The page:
Why? Just call it a fascination for insects, which evolved some 400 million years ago. "Three-quarters of all known animals are insects, a staggering 1 million species in total with an estimated 4 to 5 million yet to be discovered," according to a November 2015 article in New Scientist. "By contrast, there are fewer than 70,000 vertebrate species. Harvard University entomologist Edward O. Wilson has suggested there may be as many as 10 quintillion insects alive at any one time – that's 1018, or more than a billion for each person on the planet. They have colonised every continent, including Antarctica. They can live in air, land and water. They even live on us – lice evolved as soon as there was hair and feathers to set up home in. They are the kings of the arthropods – animals…"
I began writing the Bug Squad blog (at the invitation of Pam Kan-Rice) on the UC Agriculture and Natural Resources (UC ANR) website on Aug. 6, 2008, and have written it every night, Monday through Friday, never missing a single night of posting. Today that amounts to 4020. Along the way it's been named the No. 4 "bug blog in the world" (there aren't that many of us!) And, it has won some international awards. My photos have landed on the covers of several scientific journals and popular magazines, and in a few scientific books and children's books (all donations).
My photography has also resulted in thousands of copyright infringements. One man in Austria falsely claimed one of my images and was selling it on four stock photo platforms, including Getty Images. Others deliberately erase the copyrights and steal the images for their commercial purposes.
It's fun until it isn't.
Where do I take the images? Almost all are from our family's pollinator garden. My gear includes a Nikon Z7 mirrorless camera, a Nikon D800, a Nikon D500, a Canon AE1, coupled with half-a-dozen macro lenses. It's exhilarating to capture an image of a honey bee in flight, a monarch butterfly laying an egg, a dragonfly catching prey, or even to go eye-to-eye with a Western yellowjacket.
I don't poke 'em, prod 'em, or pin 'em. I am a guest in their habitat.
So, in 2023, "These are a few of my favorite things" (thanks, Oscar Hammerstein II and Richard Rodgers):
It all started with pumpkin seeds
Justin Valliere has been hired to expand the Department of Plant Sciences' reach in the fields of invasion and restoration ecology. Valliere started as an assistant professor of UC Cooperative Extension in July.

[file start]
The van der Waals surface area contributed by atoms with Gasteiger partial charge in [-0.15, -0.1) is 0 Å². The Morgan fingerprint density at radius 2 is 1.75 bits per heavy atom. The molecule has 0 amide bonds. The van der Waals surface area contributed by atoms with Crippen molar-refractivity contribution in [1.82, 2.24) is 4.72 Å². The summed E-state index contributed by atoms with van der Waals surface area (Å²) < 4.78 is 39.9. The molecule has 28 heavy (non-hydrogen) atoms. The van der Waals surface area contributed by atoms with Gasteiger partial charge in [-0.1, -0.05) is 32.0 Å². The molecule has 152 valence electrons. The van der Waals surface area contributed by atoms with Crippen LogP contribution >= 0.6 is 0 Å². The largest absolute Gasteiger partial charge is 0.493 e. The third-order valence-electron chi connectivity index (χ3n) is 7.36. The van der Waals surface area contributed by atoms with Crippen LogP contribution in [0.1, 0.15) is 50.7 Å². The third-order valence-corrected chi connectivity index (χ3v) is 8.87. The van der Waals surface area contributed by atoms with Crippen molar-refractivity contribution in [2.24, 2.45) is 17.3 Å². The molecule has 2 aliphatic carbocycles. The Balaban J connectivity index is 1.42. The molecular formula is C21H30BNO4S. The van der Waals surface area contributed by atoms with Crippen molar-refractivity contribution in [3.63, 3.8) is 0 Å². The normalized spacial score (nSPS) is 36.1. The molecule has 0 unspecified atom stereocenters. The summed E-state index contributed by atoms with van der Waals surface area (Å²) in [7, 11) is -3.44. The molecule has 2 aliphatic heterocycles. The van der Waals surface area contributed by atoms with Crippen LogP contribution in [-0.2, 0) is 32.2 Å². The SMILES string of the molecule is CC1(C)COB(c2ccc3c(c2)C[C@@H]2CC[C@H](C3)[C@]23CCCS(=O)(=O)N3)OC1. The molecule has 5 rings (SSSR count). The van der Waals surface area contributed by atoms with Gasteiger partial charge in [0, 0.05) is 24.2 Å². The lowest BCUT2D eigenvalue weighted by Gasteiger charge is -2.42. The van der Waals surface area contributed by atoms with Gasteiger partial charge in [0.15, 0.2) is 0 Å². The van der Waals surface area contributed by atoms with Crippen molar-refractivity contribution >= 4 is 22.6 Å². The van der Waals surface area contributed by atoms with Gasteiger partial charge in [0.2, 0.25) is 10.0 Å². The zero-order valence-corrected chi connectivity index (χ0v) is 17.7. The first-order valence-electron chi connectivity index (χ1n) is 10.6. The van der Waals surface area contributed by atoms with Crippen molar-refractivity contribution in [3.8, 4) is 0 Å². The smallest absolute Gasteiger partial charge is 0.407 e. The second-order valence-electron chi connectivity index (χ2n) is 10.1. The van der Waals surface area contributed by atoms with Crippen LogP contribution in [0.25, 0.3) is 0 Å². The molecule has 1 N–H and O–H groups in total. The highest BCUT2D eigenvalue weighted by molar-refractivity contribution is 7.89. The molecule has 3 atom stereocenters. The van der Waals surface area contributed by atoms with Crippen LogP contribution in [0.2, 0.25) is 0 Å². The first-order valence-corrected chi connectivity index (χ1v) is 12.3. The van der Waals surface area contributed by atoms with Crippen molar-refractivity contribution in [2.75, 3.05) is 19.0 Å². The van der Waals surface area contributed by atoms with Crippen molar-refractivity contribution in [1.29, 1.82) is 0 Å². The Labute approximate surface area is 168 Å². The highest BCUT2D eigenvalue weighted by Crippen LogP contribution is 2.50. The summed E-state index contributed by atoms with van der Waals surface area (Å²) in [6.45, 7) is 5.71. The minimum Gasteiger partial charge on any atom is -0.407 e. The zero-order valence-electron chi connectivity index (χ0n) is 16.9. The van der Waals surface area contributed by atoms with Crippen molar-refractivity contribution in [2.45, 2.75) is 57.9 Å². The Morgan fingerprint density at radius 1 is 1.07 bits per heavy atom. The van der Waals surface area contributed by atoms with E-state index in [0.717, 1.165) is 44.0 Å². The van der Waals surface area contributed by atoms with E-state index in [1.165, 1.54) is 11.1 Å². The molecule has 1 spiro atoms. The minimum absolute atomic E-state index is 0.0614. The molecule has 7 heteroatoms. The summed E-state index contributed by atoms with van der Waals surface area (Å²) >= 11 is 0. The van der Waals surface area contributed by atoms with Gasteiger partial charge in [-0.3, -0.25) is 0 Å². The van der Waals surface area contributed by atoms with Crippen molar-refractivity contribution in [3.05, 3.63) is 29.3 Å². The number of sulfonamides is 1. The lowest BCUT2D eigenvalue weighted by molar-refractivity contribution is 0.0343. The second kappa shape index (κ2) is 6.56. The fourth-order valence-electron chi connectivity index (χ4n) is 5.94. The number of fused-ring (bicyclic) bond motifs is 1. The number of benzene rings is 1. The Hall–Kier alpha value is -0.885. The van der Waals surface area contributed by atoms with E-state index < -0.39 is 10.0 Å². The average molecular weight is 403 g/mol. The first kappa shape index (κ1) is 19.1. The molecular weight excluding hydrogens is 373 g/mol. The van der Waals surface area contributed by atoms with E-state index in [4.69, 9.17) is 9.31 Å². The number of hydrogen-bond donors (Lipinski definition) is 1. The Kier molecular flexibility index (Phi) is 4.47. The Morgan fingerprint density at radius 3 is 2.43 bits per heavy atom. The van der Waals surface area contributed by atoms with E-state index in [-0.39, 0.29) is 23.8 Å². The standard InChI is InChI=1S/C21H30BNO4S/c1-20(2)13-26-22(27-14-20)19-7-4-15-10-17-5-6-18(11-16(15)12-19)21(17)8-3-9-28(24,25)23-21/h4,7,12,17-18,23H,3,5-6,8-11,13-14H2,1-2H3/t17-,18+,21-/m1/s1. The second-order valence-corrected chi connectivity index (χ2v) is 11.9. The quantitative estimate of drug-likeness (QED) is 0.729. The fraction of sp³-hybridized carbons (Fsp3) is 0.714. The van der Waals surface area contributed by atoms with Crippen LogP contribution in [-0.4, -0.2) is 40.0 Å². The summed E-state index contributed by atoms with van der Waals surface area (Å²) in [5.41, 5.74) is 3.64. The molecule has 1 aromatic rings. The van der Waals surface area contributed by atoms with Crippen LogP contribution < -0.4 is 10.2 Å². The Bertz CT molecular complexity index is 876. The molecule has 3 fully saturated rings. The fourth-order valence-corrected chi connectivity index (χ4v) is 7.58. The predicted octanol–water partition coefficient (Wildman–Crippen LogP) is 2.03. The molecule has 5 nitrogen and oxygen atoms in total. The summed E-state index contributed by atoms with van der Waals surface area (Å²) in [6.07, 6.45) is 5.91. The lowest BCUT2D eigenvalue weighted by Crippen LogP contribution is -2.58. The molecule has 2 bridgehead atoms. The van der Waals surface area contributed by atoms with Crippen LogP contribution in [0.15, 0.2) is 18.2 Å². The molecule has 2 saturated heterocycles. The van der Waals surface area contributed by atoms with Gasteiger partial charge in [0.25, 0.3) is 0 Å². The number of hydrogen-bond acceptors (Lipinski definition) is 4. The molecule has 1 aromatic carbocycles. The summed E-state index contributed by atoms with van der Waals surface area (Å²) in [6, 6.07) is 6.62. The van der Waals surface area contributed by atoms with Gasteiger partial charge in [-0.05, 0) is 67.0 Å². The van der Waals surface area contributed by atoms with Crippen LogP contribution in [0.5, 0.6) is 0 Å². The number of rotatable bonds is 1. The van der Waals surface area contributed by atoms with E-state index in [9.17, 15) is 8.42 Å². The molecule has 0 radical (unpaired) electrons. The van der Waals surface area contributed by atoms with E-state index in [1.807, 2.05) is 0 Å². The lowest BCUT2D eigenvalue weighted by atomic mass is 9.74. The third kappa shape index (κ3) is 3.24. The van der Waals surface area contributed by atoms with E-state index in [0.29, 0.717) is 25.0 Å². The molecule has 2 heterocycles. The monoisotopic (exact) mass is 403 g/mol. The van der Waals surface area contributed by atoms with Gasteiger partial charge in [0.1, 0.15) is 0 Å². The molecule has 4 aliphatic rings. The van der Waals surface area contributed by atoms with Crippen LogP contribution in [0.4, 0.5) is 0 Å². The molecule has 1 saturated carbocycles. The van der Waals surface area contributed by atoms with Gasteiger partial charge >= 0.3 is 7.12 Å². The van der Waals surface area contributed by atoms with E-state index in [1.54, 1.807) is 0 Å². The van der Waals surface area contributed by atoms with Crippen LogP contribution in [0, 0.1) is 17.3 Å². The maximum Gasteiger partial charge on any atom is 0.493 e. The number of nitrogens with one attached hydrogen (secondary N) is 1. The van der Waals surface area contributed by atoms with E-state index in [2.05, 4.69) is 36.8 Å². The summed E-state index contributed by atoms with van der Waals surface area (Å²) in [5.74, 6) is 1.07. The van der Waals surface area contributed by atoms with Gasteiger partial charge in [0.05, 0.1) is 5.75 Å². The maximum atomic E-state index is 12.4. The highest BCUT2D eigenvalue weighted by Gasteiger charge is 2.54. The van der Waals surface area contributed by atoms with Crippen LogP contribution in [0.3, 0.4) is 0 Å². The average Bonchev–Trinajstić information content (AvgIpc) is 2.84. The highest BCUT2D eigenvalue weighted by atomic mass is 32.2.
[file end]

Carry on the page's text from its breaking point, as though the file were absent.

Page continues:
Valliere seeks ways to restore California's native plant communities amid the onslaught of invasive plants and a range of environmental changes. He thinks it's important to bring youngsters into the research world, training them to care about nature and inspiring them to form the next generation of restoration professionals. Cooperative Extension offers a great way to combine these threads into a network that can be cast across the state and used as a model elsewhere, Valliere said.
He hopes to enhance restoration efforts statewide, enthused by the progress of his most recent projects in southern California's Mojave Desert and Santa Monica Mountains. His work includes the impacts of automotive emissions (they add nitrogen to the biological system, while making it less tolerant of drought), and the results of mowing non-native, invasive grasses (it reduced non-native grass cover and led to a slight increase in native bunchgrass).
“California has huge amount of ecosystem diversity,” Valliere explained. “CE already is such an effective system for supporting agriculture, but it's also an important model for natural resource management and restoration… There is a real need for help advising folks through-out the state about managing and restoring natural lands, and I'm excited to help bolster that.”
That's because natural lands and native ecosystems help both agriculture and urban areas. “Native plants serve all kinds of critical functions for people's well-being as well as for agriculture,” Valliere said. “Native plants sustain pollinators, they help provide clean water, they improve soil quality.”
Get the kids involved
Valliere grew up in a small town in rural Massachusetts, where the whole family worked in the vegetable garden. He conducted his first experiment at the age of seven or eight, he recalled: The family dug a new well, and he was fascinated by the soil brought up from the deep. How would pumpkin seeds grow in that mysterious muck compared to the surface soil of the garden? “They barely grew at all,” Valliere continued with a laugh. “That was my very first time I realized, ‘Wow, soil is really important for plant growth!'”